How does ocean temperature affect air temperature?

Most of the Earth’s surface is covered by ocean.

Oceans have a moderating effect on Earth’s climate, helping to prevent extreme air temperatures. This is because water takes much longer than air to heat up and cool down. As about two-thirds of the planet’s surface is ocean, this has a profound effect on climate. Outside the equatorial regions, this vast body of water tends to store heat during the summer months and slowly release it during the winter. This is why coastal regions tend to have milder climates than areas far inland.

specific heat

Water takes longer to heat up and cool down, which impacts air temperature.

Specific heat is a measure of how much heat is needed to raise the temperature of a given amount of a substance by a given amount. This value is more than four times greater for water than for dry air or land. The earth heats up quickly and this heat is easily transferred to the air.

The air over land, however, also cools relatively quickly. In contrast, much more heat is needed to cause a similar rise in ocean temperature, and therefore the seas take much longer to warm up. Likewise, they take much longer to cool down. For this reason, in areas that experience seasons, the ocean tends to lag behind the land in terms of temperature.

effects on climate

As two-thirds of the planet’s surface is oceans, ocean temperature has a profound effect on climate.

This difference in specific heat affects temperature ranges on the seasonal and daily time scales. Days are cooler and nights are warmer in the oceans than on land. This affects coastal areas, keeping temperatures low during the day and preventing them from falling too low at night.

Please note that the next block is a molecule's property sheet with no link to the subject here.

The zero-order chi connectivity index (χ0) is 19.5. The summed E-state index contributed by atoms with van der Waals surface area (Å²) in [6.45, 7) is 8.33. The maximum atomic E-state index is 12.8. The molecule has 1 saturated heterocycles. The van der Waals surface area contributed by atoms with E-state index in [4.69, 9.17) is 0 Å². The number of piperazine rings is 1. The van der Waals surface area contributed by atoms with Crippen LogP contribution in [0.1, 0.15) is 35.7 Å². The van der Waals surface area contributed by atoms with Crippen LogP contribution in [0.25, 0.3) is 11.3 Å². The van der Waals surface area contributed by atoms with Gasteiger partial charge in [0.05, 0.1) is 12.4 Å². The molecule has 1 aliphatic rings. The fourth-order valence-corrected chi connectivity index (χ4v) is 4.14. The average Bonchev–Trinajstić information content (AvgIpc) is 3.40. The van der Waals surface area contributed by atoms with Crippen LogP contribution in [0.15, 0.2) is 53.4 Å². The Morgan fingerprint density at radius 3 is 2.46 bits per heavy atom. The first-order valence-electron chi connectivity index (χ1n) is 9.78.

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On a micro scale, the effects of ocean temperature can easily be seen on the beach. Typically, beach air is a few degrees cooler than air just a few kilometers off the coast during the day. Likewise, at night, the air on the coast may not be as cool as inland. That’s why coastal areas like San Diego have one forecast for the beach and one for the interior. The effect can also be seen in the direction of the wind: normally, during the day the wind blows from the sea towards the land, where the heat makes the air rise, and vice versa at night.

Sea surface temperature can affect storm systems.

On a longer time scale, in summer the ocean temperature does not reach its maximum until sometime after the maximum length of day. Likewise, the minimum ocean temperature occurs sometime after the shortest day. This influences the Earth’s climate, creating a similar time span.

As the oceans warm, they release more water vapor into the air, increasing its humidity. This also affects the weather, as moist air takes longer to warm up and retains heat longer than dry air. Again, this has a moderating influence. Without oceans, temperatures would fluctuate much more dramatically, likely making conditions impossible for most life forms.

The extent to which the ocean influences the climate of the interior depends on the topography. Moist air from a warm ocean can help moderate weather for a considerable distance, but if forced up a mountain range, much of the moisture will condense, forming clouds and producing rain. On the other side of the strip, the air will have lost most of its moisture and the weather will tend to be more extreme.

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ocean currents

Equatorial regions receive more heat from the Sun than higher latitudes, and this difference in the degree of ocean warming leads to currents that circulate heat across the globe. These currents have a major impact on the climate of some parts of the world. Perhaps the best-known ocean current is the Gulf Stream, sometimes known as the North Atlantic Drift. This brings warm water from the Gulf of Mexico northward to northwestern Europe, where its effect can be seen by the contrast of winters experienced in this region with those of Eastern Europe. For example, Glasgow, Scotland often experiences mild, wet winters, while Moscow – at roughly the same latitude – experiences freezing conditions.

While this may be the most commonly cited example, ocean currents exist all over the world. Some are cold water currents, transporting cooler water from arctic areas towards the tropics. This reduces evaporation and moisture, leading to drier conditions with greater variations in temperature than normal in coastal regions. ENSO (El Niño / Southern Oscillation) is a periodic warming of part of the Pacific Ocean off the west coast of South America that has a major effect on the climate of the entire planet.

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